The first TV program I let my eldest boy watch was Ivor The Engine. No, my son is not 40 years old now, but it was the only show that I felt didn’t rely on action, violence, fast flickering images, oversized eyes and/or loud piercing voices and bangs. I was, in the style of a overly cautious middle class and middle aged man, just being careful about TV as I didn’t want him to have lots of confusing, visual input without me being able to explain it to him. So, with that in mind I introduced my boy to what I would have grown up with, a story based series with quiet imagery but full of charm.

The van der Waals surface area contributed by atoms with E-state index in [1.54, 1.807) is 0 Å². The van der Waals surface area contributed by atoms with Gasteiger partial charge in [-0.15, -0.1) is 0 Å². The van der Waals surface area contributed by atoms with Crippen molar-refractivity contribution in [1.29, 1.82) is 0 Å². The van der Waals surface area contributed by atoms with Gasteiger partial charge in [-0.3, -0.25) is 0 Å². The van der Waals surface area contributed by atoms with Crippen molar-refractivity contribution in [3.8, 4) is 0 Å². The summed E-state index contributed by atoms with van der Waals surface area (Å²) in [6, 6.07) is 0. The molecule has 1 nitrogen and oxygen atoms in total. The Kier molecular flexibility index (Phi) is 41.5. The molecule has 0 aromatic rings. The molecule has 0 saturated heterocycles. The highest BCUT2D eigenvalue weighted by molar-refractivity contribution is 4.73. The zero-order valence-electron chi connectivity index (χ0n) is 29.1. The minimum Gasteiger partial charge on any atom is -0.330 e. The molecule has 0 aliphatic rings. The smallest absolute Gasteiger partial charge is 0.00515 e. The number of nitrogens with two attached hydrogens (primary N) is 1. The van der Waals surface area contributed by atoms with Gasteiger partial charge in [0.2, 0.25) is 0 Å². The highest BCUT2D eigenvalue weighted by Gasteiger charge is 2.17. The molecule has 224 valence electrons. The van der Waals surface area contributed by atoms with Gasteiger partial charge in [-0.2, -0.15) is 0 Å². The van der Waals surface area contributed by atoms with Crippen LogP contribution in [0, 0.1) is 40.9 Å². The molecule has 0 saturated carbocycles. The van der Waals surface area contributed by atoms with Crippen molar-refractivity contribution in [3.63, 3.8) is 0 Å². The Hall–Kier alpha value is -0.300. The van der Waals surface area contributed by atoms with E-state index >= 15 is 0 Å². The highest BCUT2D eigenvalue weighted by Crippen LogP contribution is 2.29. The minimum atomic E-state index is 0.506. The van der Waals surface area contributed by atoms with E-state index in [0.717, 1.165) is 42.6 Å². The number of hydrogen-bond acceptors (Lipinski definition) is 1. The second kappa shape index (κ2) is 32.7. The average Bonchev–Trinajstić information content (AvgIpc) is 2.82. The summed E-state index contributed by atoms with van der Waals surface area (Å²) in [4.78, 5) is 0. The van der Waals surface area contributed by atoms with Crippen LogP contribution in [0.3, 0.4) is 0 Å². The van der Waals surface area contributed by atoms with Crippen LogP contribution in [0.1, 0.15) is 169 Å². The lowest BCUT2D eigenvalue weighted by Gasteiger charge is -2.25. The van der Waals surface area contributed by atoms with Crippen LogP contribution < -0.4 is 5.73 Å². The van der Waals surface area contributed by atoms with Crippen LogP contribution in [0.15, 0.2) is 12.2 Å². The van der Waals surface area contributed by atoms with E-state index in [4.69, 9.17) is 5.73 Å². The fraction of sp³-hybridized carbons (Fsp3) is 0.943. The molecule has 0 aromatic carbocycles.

It was a typical, overcast winter day I found myself near Canterbury, at the house of the creator of kids TV shows Ivor the Engine, the Clangers and Bagpuss. A country house with two adjacent farm houses. We were warmly welcomed with coffees and teas, before a tour around the house and farm houses. Peter Firmin is as kind and as charming as his creations. He told me of how his shows were created using cut outs from cardboard improvised in his own barn, the window of his house being used in introduction to his most know creation Bagpuss and we were invited to a warm, homemade lunch with two deserts and more coffee. It was great to witness that something as honest and charming as his creations were made with pioneering improvisation, and most of it on the doorstep of its creator. If you want to see more of this master of children’s entertainment and a master of DIY children’s TV then check out The Museum of Childhood in Whitechapel.